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How physicians can help strengthen the nursing image and the nursing profession

Physicians wield unmatched authority over how the media presents health care and how the public sees it. Unfortunately, much of the worst media about nurses, such as Hollywood dramas, is created in collaboration with physicians. Physicians write for and advise television shows, and they consult on many media programs and news articles. It's no shock that these media generally show little interest in nursing. But the collaborating physicians often cause or allow the media to give physicians credit for the work that nurses really do and to present nurses as low-skilled physician subordinates.

We need physicians to try to understand nursing better. It appears that few physicians learn much about what nurses really do in medical school or afterwards. With only common social and professional stereotypes to go on, many physicians wrongly assume they are "in charge" of nurses and that nursing care is rudimentary. The media they create reflects that.

There are exceptions, almost all in the print media. Physician Pauline Chen has written some pieces for the New York Times that reflect an unusual awareness of the value of nursing.1 Physician Richard Gunderman and Michigan NP Peg Nelson have teamed up to write end-of-life care articles in The Atlantic since at least 2009. In December 2013 the magazine published "Midwives for the Dying," a piece that consisted mainly of Gunderman interviewing Nelson, as a palliative care expert, on how to give excellent end-of-life care.2 Later that month, the New York Times posted physician Barron Lerner's generally helpful blog review of a book about nurse "Sister" Elizabeth Kenny, a pioneer in polio care.

And in March 2014, physician Victoria Sweet published a very thoughtful piece in the Times about Florence Nightingale's work. Sweet admitted that she once thought of Nightingale in handmaiden and angel terms, but she later learned that the "Lady with the Lamp" actually transformed health care through research and advocacy in areas like hospital design, health statistics, and of course nursing. Sweet observed that Nightingale was "a fighter" whose study of hospitals led her to conclude that "patients get the best care when no single power is ascendant, rather when there is the 'perpetual rub' between doctor, nurse and administrator."4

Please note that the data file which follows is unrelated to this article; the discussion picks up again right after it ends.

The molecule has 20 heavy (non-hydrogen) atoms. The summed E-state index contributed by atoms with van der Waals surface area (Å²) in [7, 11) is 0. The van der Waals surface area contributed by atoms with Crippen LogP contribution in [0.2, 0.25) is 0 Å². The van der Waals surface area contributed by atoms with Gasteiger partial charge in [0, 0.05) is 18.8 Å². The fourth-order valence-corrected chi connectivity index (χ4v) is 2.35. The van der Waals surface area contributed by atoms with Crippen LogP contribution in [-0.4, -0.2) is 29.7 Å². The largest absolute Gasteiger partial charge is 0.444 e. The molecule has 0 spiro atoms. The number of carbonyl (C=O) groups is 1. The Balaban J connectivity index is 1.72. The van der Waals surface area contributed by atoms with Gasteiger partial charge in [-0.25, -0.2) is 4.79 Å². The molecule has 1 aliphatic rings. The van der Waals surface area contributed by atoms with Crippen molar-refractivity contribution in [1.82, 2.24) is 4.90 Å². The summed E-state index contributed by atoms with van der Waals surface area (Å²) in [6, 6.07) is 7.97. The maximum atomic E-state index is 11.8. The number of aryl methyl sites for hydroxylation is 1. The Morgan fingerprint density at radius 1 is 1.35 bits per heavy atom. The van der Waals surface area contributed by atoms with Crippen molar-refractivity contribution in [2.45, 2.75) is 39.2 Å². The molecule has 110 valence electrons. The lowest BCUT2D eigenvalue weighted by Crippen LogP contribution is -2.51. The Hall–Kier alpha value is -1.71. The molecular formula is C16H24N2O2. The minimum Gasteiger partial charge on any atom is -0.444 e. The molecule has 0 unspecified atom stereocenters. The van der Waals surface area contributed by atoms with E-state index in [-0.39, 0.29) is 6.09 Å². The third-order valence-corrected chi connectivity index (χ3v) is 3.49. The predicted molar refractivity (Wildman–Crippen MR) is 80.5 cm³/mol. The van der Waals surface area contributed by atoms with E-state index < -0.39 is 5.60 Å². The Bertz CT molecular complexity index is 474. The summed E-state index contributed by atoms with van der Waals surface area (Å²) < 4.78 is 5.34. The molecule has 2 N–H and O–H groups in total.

One promising way to improve physicians' understanding is through structured interactions during their training, such as joint classes in which nursing and medical students learn together. Even a video explaining the basics of nursing would help medical students understand the profession better. And consider the joint program of Dartmouth's medical school and hospital in which medical students shadow nurses for six lengthy sessions. The students ask nurses questions and meet later to discuss what they have learned. As Ellen Ceppetelli, the nursing co-director of the program, said, "You cannot collaborate with people unless you see them as competent."5 In 2012, nurse Megan LeClair conducted research at the University of Wisconsin showing that even a four-hour shadowing program of that type was effective in improving physician views on collaborating with nurses.6

Pauline W. Chen, "Doctor and Patient: When It's the Nurse Who Needs Looking After," New York Times (July 5, 2012),; Pauline W. Chen, "Doctor and Patient: Nurses' Role in the Future of Health Care," New York Times (November 18, 2010),; The Truth About Nursing, "Oh, Inverted World" (July 5, 2012),; The Truth About Nursing, "A Terrible Thing to Waste" (November 18, 2010),

Barron Lerner, "A Nurse Gains Fame in the Days of Polio," New York Times (December 26, 2013),

Victoria Sweet, "Florence Nightingale's Wisdom," New York Times (March 3, 2014),

Sion E. Rogers, "'Me and My Shadow' Is Mantra for a New Medical Student Elective," Dartmouth Medicine Magazine (Summer 2005),

Megan LeClair, "Advancing Interdisciplinary Collaboration: Medical Students Partnering with Nurses" (July 2012),



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